Though not up for re-election for another two years, County Commission Chairman Wiley Kitchens made harsh criticism of two commission candidates Saturday, claiming they decided to run because they have personal vendettas against him.

The comments were made during a Republican breakfast in Good Hope when Kitchens was asked to give an update on county affairs.

The statement, which was directed at former commissioners Faye Whisenant and Pete Tucker, was met with applause from the more than 50 Republicans in attendance.

Kitchens has defeated both candidates in previous commission races.

“They aren’t running for the office, they’re running against me,” Kitchens said. “If they want to campaign against me, they’re the most phoniest people ever to run for office in Cullman County.”

According to Kitchens, the two managed to leave the county with $2.7 million in Road Department debt by the time he took over as chairman in 2004. He said the annual payments of $800,000 greatly the hampered the Road Department and were only recently paid off.

Kitchens also claimed Tucker wasted between $5 and $7 million when he decided to change the location of the new jail. He said the original plan was to build adjacent the courthouse, which would have been more economical.

“He spent $500,000 to buy that property,” Kitchens said. “It was his ego that made that decision, because he didn’t want to go with the plan that George Spears made when he was in office before him.”

Finally, Kitchens alleged Tucker had supported a proposed buyout of the county’s stake in Cullman Regional Medical Center by executives from Woodland Medical Center three years ago. That proposition allegedly came up when Baptist Health Systems began negotiations to sell its 50-percent share three years ago.

“[Tucker] said he thought it sounded like a good idea, and he wanted us to put pressure on the board to go ahead with the sale,” Kitchens said. “That would have made it a for-profit hospital, so if you couldn’t pay, you just wouldn’t get treated.”

CRMC officially purchased Baptist Health System’s share of the hospital last November.

Both Tucker and Whisenant responded to the criticism Saturday.

According to Whisenant, a former associate commissioner, the $2.7 million debt at the road department actually came from 12 loans taken by administrations prior to her own or Tucker’s. She said Tucker was responsible for combining the loans into one large sum, which saved the county thousands in interest.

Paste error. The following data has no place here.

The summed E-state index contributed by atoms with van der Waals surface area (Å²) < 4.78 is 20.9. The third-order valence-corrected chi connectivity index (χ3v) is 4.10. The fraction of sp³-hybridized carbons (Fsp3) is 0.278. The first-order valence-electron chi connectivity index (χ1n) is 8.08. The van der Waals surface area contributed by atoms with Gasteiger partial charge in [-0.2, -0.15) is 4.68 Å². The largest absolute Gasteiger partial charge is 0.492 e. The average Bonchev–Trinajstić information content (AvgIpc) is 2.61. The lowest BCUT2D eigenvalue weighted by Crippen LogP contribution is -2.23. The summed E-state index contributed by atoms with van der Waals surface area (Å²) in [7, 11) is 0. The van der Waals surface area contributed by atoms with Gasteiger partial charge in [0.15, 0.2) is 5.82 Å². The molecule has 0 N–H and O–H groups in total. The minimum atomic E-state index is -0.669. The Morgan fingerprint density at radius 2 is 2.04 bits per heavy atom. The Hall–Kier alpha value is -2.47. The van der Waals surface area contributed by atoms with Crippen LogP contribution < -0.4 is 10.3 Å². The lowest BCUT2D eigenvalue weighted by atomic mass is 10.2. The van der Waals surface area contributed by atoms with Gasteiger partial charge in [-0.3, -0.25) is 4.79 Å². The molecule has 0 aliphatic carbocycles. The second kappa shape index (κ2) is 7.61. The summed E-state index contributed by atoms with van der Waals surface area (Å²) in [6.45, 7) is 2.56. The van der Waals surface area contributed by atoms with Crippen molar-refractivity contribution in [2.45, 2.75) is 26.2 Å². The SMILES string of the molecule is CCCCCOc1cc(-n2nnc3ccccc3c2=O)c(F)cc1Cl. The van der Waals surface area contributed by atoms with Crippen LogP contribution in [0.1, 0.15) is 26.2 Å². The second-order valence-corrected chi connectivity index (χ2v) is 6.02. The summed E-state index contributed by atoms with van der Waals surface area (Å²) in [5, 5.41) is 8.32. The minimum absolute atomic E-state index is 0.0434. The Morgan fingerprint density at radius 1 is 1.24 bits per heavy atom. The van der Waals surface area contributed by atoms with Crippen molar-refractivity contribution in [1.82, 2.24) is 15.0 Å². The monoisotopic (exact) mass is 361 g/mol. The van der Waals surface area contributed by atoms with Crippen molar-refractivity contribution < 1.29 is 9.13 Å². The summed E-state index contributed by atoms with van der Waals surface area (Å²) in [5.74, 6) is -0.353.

Tucker, who previously served as an associate commissioner and a chairman on the commission, defended his choice of property for the new jail and Sheriff’s Office, claiming the first location would have taken too many people to staff since the building would have been five to seven stories tall.

He also said it would have made the jail the tallest buildings in town, an addition he would not stand for.

“I am 110 percent positive the jail is in the right place,” he said. “I will debate anyone that wants to argue that.”

Tucker denied allegations he had supported a hospital buyout by Woodland.

“I may have met with them, but not at my request,” he said.

Guest speaker for the Republican breakfast was Attorney General Troy King. He spoke on the danger of local Republicans becoming complacent since they live in “a Republican pocket.”

“The Democrats are still trying to outwork us this year,” he said. “Don’t let them do it. We all need to talk to as many people as we can before the election.”

Also during the meeting, Cullman County Republican Party Vice Chairman David Osment issued a response to statements made by former Gov. Jim Folsom Jr. and Secretary of Agriculture Ron Sparks at a Democratic fundraiser Thursday.

As reported previously, both were critical of the Bush administration during the event.

“That’s what happens when you completely don’t look at the facts,” Osment said.

Osment and party member Floyd Lawson advised fellow Republicans not to allow Democrats to portray themselves as conservatives in this year’s election.

“We can’t let them outwork us,” Osment said. “Especially since we’re on the right side. We know we’re on the right side, especially on the moral issues.”

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